How Do IT Companies Make Money Using Data?

This article is an excerpt from the Shortform book guide to "Exponential Organizations" by Salim Ismail, Michael S. Malone, and Yuri van Geest. Shortform has the world's best summaries and analyses of books you should be reading.

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How do IT (information technology) companies make money? How do they use technology and data to earn a profit?

According to Salim Ismail, there’s no limit to how large information technology companies can grow and how much revenue they can make. This is because they make their money by taking advantage of information, a resource that has no limit.

Read on to learn more about how IT companies make money by using technology and data.

The Rise of Information Technology

Exponential Organizations author Salim Ismail claims that a successful information technology (IT) company will follow Moore’s Law: a rule of thumb that computing power doubles every 18 to 24 months, while prices stay stable. This is because these companies rely on information technology, which improves exponentially over time. People use technology to create new technology more quickly; then, that better technology allows them to create even more effective technology even more quickly; and so on. But how do IT companies make money using this technology and data, specifically?

Ismail calls information-based companies “exponential organizations” or “rapid-growth companies.” One crucial reason why rapid-growth companies outperform traditional companies is that they take full advantage of the information that modern technology makes available.

Rapid-growth companies are, in simple terms, companies that experience fast and ever-accelerating revenue growth. Whereas a traditional company might consider 5% annual growth a good benchmark for success, Ismail claims that these rapid-growth companies could double their revenue every one or two years.  This is possible because rapid-growth companies are designed to take full advantage of advancements in technology and business theory. Ismail describes companies that are small, efficient, and flexible—such organizations, like IT companies, easily adapt to change and can quickly adjust their practices for maximum customer satisfaction and profit.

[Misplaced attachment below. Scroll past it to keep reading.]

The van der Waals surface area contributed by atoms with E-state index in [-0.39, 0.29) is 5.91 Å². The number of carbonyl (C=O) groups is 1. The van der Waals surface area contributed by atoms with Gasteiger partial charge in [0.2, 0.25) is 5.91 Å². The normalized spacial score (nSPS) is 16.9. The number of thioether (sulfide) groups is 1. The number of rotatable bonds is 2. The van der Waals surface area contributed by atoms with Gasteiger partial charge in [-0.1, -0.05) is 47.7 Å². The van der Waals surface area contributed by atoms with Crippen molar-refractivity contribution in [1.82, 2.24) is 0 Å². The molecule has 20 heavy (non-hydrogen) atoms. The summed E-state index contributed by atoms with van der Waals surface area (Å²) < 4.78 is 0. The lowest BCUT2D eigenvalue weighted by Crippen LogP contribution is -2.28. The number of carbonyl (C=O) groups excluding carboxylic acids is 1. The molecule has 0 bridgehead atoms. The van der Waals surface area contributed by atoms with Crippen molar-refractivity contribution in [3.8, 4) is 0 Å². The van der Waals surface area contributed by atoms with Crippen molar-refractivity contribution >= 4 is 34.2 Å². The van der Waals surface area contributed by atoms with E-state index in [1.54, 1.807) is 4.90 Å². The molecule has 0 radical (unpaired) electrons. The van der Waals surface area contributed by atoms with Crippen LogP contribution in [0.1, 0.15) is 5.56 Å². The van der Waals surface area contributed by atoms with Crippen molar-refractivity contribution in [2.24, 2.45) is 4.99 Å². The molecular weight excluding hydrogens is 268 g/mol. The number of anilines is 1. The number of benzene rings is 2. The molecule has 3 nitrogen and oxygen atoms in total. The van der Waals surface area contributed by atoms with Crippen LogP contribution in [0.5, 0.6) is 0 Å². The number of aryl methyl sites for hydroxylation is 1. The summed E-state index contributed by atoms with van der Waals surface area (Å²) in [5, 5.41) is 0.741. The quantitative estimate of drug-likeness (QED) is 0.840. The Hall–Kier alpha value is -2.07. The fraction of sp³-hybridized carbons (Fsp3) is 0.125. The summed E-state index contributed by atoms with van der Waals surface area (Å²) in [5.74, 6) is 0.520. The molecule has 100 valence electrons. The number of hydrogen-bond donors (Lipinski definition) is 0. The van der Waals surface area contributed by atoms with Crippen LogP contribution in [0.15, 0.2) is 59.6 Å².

How IT Companies Make Money

In Exponential Organizations, Ismail explains how IT companies make money, claiming that companies that rely on information technology could potentially double their revenues every 18 to 24 months because all information technology—not just computers—follows the pattern set down in Moore’s Law. In other words, as technology becomes more effective at gathering and communicating information, companies that rely on that information will become more and more profitable. 

(Shortform note: As a counterpoint to Ismail, Moore’s Law may not hold up much longer. Some experts predict that, sometime in the 2020s, physical limitations will put an end to the exponential growth of computing power. In fact, the CEO of tech company Nvidia says it’s already happened; that from now on, increased processing power is going to come with increased prices. It’s possible that other kinds of information technology will encounter similar limitations.)

Ismail says that information is a rapid-growth company’s most important asset, and there’s more of it available than ever. There are billions of different sensors around the world right now, tracking everything from where people go, (GPS) to what they’re interested in (web traffic), and even their exercise and sleep routines (biometrics). Perhaps most importantly—in spite of very valid concerns about their privacy—people produce a lot of this data willingly by using everything from smartphones to drones to wearable tech.